rmcode
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Posts: 454
Joined: Tue Jul 15, 2014 12:04 pm
Location: Germany
Contact:

### Re: Trouble understanding classes

AlexCalv wrote:

Code: Select all

function player:Update(dt)
if love.keyboard.isDown("d") then
player1:setX() = player1:setX() + 10
end
end
That's not really OO or a class - at least from what I can tell from that code snippet. Where does the player1 table come from?

What you (probably) want is this:

Code: Select all

function player:Update(dt)
if love.keyboard.isDown("d") then
self:setX(self:getX() + 10);
end
end

A setter usually needs an argument. You can't do self:setFoo() = baz. Also the : is a syntactic sugar for player.update(player, dt). If you use : the table itself will be passed to the function as an argument which you then can access via "self".

Again, it is hard to tell what you are doing here without seeing the complete code
AlexCalv
Prole
Posts: 42
Joined: Fri Aug 08, 2014 7:12 pm

### Re: Trouble understanding classes

This is the complete code

Code: Select all



player = {}
player.__index = player

function player:getX()
return self.x
end

function player:getY()
return self.y
end

function player:setX(x)
self.x = x
end

function player:setY(y)
self.y = y
end

function player.New(x, y)
local p = setmetatable({}, player)
p:setX(x)
p:setY(y)
return p
end

player1 = player.New(0, 25)
player2 = player.New(0, 100)
end

function player:Update(dt)
--Player 1
if love.keyboard.isDown("d") then
player1.x = player1.x + 100 * dt
end
if love.keyboard.isDown("a") then
player1.x = player1.x - 100 * dt
end

--Player 2
if love.keyboard.isDown("right") then
player2.x = player2.x + 100 * dt
end
if love.keyboard.isDown("left") then
player2.x = player2.x - 100 * dt
end
end

function player:Draw()
love.graphics.setColor(255, 0, 0)
love.graphics.rectangle("fill", player1:getX(), player1:getY(), 20, 20)
love.graphics.setColor(0, 0, 255)
love.graphics.rectangle("fill", player2:getX(), player2:getY(), 20, 20)
end

Also, how would I, I guess, delete or add these tables constantly? Like if I were to do bullets, or drop-in and drop-out with players. Would I just use tables without classes like using ipairs for that?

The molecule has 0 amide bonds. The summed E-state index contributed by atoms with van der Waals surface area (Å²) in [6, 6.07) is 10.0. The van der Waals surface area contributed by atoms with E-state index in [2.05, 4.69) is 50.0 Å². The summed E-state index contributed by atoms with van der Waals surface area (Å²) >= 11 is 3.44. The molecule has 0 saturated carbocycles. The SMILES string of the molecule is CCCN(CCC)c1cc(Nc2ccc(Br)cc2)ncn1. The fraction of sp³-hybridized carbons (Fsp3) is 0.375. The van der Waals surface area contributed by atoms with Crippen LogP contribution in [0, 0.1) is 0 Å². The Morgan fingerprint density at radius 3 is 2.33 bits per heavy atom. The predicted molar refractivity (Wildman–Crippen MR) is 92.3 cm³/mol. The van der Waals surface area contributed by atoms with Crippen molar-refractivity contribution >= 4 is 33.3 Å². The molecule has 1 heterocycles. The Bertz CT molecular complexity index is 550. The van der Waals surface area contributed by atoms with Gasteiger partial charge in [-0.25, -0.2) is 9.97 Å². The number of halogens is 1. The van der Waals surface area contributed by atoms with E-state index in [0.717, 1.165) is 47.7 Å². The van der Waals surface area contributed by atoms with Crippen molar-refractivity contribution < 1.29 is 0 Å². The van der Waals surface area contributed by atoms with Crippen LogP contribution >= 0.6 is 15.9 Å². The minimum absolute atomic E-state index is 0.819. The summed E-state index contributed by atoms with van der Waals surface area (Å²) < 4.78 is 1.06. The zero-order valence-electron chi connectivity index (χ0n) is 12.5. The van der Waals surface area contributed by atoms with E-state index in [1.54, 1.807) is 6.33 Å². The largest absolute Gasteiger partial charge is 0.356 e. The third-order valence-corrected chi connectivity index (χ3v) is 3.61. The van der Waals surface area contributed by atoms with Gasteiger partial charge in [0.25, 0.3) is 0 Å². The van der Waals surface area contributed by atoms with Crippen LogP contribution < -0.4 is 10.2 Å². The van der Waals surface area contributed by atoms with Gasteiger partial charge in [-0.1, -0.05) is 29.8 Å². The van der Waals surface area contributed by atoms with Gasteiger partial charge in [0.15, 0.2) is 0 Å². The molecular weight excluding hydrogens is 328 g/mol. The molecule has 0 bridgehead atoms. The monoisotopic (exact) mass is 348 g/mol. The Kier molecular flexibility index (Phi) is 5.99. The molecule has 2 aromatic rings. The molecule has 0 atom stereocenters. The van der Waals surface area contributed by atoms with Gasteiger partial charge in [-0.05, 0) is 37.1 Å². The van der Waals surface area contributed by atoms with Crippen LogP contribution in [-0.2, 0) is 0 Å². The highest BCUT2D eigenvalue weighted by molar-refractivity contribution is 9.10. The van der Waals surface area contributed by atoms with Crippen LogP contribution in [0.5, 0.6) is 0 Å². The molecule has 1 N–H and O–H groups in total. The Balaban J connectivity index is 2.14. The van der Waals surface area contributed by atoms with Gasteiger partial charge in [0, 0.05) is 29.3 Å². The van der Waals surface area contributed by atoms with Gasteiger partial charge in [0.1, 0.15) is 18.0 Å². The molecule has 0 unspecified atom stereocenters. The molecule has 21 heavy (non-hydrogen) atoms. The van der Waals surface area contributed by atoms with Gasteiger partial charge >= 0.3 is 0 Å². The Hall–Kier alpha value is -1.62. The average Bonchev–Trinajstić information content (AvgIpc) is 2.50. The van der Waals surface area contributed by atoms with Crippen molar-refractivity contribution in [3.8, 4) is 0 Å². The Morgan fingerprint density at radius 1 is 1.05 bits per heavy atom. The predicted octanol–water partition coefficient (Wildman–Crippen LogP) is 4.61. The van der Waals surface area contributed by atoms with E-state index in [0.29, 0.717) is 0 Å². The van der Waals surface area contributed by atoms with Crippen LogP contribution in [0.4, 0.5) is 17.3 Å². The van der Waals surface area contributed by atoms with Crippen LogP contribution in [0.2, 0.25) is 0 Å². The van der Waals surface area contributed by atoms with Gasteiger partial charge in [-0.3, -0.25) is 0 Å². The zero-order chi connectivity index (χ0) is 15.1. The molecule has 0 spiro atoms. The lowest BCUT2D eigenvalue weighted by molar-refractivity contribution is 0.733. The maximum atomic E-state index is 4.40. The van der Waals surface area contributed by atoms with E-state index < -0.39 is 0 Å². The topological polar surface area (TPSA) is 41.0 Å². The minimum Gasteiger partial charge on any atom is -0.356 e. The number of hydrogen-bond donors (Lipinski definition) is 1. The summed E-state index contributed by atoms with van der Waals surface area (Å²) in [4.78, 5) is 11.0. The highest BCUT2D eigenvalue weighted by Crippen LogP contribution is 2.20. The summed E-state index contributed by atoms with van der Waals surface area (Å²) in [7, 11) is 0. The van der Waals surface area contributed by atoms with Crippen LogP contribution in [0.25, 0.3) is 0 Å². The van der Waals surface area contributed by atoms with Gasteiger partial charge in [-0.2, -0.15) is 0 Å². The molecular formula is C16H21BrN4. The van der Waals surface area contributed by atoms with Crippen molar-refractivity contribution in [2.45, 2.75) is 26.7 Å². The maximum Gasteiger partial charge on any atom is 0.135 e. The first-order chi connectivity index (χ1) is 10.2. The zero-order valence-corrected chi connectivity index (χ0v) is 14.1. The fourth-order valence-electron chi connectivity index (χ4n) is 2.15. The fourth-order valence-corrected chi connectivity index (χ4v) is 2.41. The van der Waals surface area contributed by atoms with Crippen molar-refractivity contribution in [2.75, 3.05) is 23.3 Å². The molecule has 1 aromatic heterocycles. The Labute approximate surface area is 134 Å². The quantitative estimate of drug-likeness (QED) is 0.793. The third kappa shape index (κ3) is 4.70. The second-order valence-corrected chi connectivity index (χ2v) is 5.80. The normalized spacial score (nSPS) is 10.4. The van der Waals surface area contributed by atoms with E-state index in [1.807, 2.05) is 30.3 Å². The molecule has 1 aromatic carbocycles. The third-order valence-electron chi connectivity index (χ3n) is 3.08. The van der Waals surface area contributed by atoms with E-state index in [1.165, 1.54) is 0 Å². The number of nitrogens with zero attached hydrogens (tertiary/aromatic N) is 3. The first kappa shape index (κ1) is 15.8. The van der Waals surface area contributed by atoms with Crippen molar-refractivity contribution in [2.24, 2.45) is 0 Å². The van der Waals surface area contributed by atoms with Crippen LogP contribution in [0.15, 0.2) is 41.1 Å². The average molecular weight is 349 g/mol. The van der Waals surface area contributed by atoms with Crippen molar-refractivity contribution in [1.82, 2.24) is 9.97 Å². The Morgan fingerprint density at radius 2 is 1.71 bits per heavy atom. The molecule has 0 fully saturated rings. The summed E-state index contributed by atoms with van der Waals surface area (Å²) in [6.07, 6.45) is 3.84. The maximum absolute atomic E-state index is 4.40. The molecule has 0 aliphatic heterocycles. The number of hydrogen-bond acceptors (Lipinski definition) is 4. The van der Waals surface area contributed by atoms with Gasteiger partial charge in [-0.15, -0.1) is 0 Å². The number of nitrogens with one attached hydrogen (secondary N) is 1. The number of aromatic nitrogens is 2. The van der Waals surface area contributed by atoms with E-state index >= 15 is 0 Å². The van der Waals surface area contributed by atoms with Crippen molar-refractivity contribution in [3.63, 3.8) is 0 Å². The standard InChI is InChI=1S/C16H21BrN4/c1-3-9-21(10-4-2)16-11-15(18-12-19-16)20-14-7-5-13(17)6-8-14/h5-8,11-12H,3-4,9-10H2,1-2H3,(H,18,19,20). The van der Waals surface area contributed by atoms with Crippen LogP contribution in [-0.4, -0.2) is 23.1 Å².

ivan
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Contact:

### Re: Trouble understanding classes

When it comes to OO I prefer to use a slightly lower-level approach instead of libraries:

Code: Select all

Object = {}
ObjectMT = { __index = Object }

function Object:create(x, y, mt)
local self = {}
setmetatable(self, mt or ObjectMT)
self.x = x
self.y = y
return self
end

function Object:destroy(self)
self.x = nil
self.y = nil
end
Note that the last and optional parameter "mt" in the constructor is a metatable.

This allows us to implement inheritance:

Code: Select all

Container = {}
ContainerMT = { __index = Container }

setmetatable(Container, { __index = Object })

function Container:create(image, x, y, mt)
local self = Object:create(x, y, mt or ContainerMT)
self.image = image
return self
end

function Container:destroy()
self.image = nil
Object.destroy(self)
end
For this approach to work we pass the "container" metatable to the "object" constructor.
Also note that we call the "object" destructor explicitly from "container": "Object.destroy(self)"

Lastly, I would advise against code like:

Code: Select all

function player:update(dt)
if love.keyboard:isDown("k") then
....
end
end
I would just add "player:set_movement(direction)" and call it from outside.
The reason is that it messes up the encapsulation, by making your object dependent on arbitrary external functions.
For certain things this is fine.
For example, if your class is "CollidiableObject" then you may expect it to depend on an external collision library.